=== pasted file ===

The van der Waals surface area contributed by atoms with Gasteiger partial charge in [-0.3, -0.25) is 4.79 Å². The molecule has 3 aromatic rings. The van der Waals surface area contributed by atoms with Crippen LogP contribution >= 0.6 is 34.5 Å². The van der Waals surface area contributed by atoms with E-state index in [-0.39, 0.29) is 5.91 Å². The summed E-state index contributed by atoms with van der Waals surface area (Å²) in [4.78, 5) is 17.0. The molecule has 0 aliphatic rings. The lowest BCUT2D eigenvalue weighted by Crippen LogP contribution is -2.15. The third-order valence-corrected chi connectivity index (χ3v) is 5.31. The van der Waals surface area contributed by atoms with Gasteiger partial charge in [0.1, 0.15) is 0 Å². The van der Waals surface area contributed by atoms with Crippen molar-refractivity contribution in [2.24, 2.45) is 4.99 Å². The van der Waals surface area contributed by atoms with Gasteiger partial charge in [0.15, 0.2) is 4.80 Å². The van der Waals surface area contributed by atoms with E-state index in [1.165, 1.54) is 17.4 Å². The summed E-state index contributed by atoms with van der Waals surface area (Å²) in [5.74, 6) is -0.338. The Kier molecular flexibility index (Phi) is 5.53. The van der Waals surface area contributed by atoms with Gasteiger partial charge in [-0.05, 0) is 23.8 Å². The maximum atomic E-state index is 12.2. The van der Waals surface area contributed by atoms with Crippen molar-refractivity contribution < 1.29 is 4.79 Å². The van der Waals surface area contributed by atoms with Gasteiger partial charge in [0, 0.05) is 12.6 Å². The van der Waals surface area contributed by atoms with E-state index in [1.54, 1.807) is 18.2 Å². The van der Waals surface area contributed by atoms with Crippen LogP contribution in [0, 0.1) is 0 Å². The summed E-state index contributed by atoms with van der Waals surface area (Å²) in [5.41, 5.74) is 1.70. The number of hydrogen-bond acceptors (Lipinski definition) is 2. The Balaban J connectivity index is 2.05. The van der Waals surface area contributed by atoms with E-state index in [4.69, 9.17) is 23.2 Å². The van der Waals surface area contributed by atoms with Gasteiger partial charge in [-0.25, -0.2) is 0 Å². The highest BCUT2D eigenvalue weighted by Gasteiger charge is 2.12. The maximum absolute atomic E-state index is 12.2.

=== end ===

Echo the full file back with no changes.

The van der Waals surface area contributed by atoms with Gasteiger partial charge in [-0.3, -0.25) is 4.79 Å². The molecule has 3 aromatic rings. The van der Waals surface area contributed by atoms with Crippen LogP contribution >= 0.6 is 34.5 Å². The van der Waals surface area contributed by atoms with E-state index in [-0.39, 0.29) is 5.91 Å². The summed E-state index contributed by atoms with van der Waals surface area (Å²) in [4.78, 5) is 17.0. The molecule has 0 aliphatic rings. The lowest BCUT2D eigenvalue weighted by Crippen LogP contribution is -2.15. The third-order valence-corrected chi connectivity index (χ3v) is 5.31. The van der Waals surface area contributed by atoms with Gasteiger partial charge in [0.1, 0.15) is 0 Å². The van der Waals surface area contributed by atoms with Crippen molar-refractivity contribution in [2.24, 2.45) is 4.99 Å². The van der Waals surface area contributed by atoms with Gasteiger partial charge in [0.15, 0.2) is 4.80 Å². The van der Waals surface area contributed by atoms with E-state index in [1.165, 1.54) is 17.4 Å². The summed E-state index contributed by atoms with van der Waals surface area (Å²) in [5.74, 6) is -0.338. The Kier molecular flexibility index (Phi) is 5.53. The van der Waals surface area contributed by atoms with Gasteiger partial charge in [-0.05, 0) is 23.8 Å². The maximum atomic E-state index is 12.2. The van der Waals surface area contributed by atoms with Crippen molar-refractivity contribution < 1.29 is 4.79 Å². The van der Waals surface area contributed by atoms with Gasteiger partial charge in [0, 0.05) is 12.6 Å². The van der Waals surface area contributed by atoms with E-state index in [1.54, 1.807) is 18.2 Å². The van der Waals surface area contributed by atoms with Crippen LogP contribution in [0, 0.1) is 0 Å². The summed E-state index contributed by atoms with van der Waals surface area (Å²) in [5.41, 5.74) is 1.70. The number of hydrogen-bond acceptors (Lipinski definition) is 2. The Balaban J connectivity index is 2.05. The van der Waals surface area contributed by atoms with E-state index in [4.69, 9.17) is 23.2 Å². The van der Waals surface area contributed by atoms with Gasteiger partial charge in [-0.25, -0.2) is 0 Å². The highest BCUT2D eigenvalue weighted by Gasteiger charge is 2.12. The maximum absolute atomic E-state index is 12.2.